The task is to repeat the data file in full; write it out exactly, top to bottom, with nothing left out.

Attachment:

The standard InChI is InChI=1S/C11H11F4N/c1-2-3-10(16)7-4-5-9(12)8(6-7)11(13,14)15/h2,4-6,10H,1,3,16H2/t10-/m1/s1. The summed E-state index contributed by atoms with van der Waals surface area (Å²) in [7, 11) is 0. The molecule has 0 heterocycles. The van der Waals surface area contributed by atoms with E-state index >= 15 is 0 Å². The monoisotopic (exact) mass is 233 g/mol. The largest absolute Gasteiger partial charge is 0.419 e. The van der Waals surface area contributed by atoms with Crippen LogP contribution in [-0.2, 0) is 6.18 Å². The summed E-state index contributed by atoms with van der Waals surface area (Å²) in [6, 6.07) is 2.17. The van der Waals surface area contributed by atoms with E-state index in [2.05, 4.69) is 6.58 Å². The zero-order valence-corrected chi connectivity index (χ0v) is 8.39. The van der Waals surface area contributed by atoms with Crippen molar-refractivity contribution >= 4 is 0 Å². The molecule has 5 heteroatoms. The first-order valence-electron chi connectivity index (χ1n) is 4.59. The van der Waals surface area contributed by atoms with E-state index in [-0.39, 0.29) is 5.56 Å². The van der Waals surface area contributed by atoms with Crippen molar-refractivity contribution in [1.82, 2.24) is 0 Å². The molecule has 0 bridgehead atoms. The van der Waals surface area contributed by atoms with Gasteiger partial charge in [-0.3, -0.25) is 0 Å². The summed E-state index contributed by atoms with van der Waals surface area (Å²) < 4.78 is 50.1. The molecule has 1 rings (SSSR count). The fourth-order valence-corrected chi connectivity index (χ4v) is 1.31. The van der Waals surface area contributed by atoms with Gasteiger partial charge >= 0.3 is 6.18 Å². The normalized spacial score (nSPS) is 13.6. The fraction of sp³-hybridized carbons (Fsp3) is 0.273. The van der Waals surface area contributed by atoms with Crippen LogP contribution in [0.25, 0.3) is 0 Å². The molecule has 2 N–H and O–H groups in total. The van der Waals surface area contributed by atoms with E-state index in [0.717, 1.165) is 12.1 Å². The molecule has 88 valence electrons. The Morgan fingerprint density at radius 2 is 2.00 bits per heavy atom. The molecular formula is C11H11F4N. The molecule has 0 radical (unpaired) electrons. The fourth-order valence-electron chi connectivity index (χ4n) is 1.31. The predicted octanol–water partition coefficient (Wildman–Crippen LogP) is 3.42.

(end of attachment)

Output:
The standard InChI is InChI=1S/C11H11F4N/c1-2-3-10(16)7-4-5-9(12)8(6-7)11(13,14)15/h2,4-6,10H,1,3,16H2/t10-/m1/s1. The summed E-state index contributed by atoms with van der Waals surface area (Å²) in [7, 11) is 0. The molecule has 0 heterocycles. The van der Waals surface area contributed by atoms with E-state index >= 15 is 0 Å². The monoisotopic (exact) mass is 233 g/mol. The largest absolute Gasteiger partial charge is 0.419 e. The van der Waals surface area contributed by atoms with Crippen LogP contribution in [-0.2, 0) is 6.18 Å². The summed E-state index contributed by atoms with van der Waals surface area (Å²) in [6, 6.07) is 2.17. The van der Waals surface area contributed by atoms with E-state index in [2.05, 4.69) is 6.58 Å². The zero-order valence-corrected chi connectivity index (χ0v) is 8.39. The van der Waals surface area contributed by atoms with Crippen molar-refractivity contribution >= 4 is 0 Å². The molecule has 5 heteroatoms. The first-order valence-electron chi connectivity index (χ1n) is 4.59. The van der Waals surface area contributed by atoms with E-state index in [-0.39, 0.29) is 5.56 Å². The van der Waals surface area contributed by atoms with Crippen molar-refractivity contribution in [1.82, 2.24) is 0 Å². The molecule has 0 bridgehead atoms. The van der Waals surface area contributed by atoms with Gasteiger partial charge in [-0.3, -0.25) is 0 Å². The summed E-state index contributed by atoms with van der Waals surface area (Å²) < 4.78 is 50.1. The molecule has 1 rings (SSSR count). The fourth-order valence-corrected chi connectivity index (χ4v) is 1.31. The van der Waals surface area contributed by atoms with Gasteiger partial charge >= 0.3 is 6.18 Å². The normalized spacial score (nSPS) is 13.6. The fraction of sp³-hybridized carbons (Fsp3) is 0.273. The van der Waals surface area contributed by atoms with Crippen LogP contribution in [0.25, 0.3) is 0 Å². The molecule has 2 N–H and O–H groups in total. The van der Waals surface area contributed by atoms with E-state index in [0.717, 1.165) is 12.1 Å². The molecule has 88 valence electrons. The Morgan fingerprint density at radius 2 is 2.00 bits per heavy atom. The molecular formula is C11H11F4N. The molecule has 0 radical (unpaired) electrons. The fourth-order valence-electron chi connectivity index (χ4n) is 1.31. The predicted octanol–water partition coefficient (Wildman–Crippen LogP) is 3.42.